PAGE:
• Simon, Thomas P. 2011. Fishes of Indiana. Indiana University Press. Bloomington, 345 pp.

  • Smith, C.L. 1985. The Inland Fishes of New York State. New York State Department of Environmental Conservation. Albany, NY. 522pp.

  • Werner, R.G. 1980. Freshwater fishes of New York State. N.Y.: Syracuse University Press. 186 pp.

References for Watershed Distribution Map
  • Boschung, H. T., and R. L. Mayden. 2004. Fishes of Alabama. Smithsonian Institution Press, Washington, D.C. 960 pp.

  • Cooper, E. L. 1983. Fishes of Pennsylvania and the northeastern United States. Pennsylvania State University Press, University Park. 243 pp.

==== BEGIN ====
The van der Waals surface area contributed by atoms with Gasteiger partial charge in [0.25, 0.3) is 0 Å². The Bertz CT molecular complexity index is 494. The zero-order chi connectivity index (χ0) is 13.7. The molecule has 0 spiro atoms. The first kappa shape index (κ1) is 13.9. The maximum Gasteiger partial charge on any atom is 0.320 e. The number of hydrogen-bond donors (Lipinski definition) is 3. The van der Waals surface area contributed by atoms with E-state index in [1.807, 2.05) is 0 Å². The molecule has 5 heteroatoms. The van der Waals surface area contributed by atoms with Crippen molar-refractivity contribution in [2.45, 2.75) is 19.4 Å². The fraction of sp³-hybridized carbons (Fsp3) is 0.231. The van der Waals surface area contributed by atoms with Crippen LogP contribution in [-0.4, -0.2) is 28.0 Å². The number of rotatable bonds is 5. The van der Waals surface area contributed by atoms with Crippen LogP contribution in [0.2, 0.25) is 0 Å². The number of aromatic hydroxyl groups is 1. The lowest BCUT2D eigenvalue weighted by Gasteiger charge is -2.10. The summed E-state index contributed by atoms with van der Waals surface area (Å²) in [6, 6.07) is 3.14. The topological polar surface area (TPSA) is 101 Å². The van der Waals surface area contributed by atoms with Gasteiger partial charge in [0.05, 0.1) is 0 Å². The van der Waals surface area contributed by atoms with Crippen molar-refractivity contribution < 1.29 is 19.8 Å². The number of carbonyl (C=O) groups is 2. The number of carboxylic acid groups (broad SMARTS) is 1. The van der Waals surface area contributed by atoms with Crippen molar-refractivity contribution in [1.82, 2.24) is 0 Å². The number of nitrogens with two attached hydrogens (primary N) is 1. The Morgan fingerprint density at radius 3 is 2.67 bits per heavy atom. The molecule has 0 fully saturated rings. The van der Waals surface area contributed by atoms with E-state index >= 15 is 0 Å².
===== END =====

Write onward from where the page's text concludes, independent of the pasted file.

• Jenkins, R. E., and N. M. Burkhead. 1994. Freshwater fishes of Virginia. American Fisheries Society, Bethesda, Maryland. xxiii + 1079 pp.

  • Lee, D. S., C. R. Gilbert, C. H. Hocutt, R. E. Jenkins, D. E. McAllister, and J. R. Stauffer, Jr. 1980. Atlas of North American freshwater fishes. North Carolina State Museum of Natural History, Raleigh, North Carolina. i-x + 854 pp.

  • Marcy, B. C., Jr., D. E. Fletcher, F. D. Martin, M. H. Paller, and M.J.M. Reichert. 2005. Fishes of the middle Savannah River basin. University of Georgia Press, Athens. xiv + 460 pp.

  • Menhinick, E. F. 1991. The freshwater fishes of North Carolina. North Carolina Wildlife Resources Commission. 227 pp.

  • Mettee, M. F., P. E. O'Neil, and J. M. Pierson. 1996. Fishes of Alabama and the Mobile Basin. Oxmoor House, Birmingham, Alabama. 820 pp.

  • Smith, C. L. 1985. The inland fishes of New York State. New York State Department of Environmental Conservation. Albany, New York, xi + 522 pp.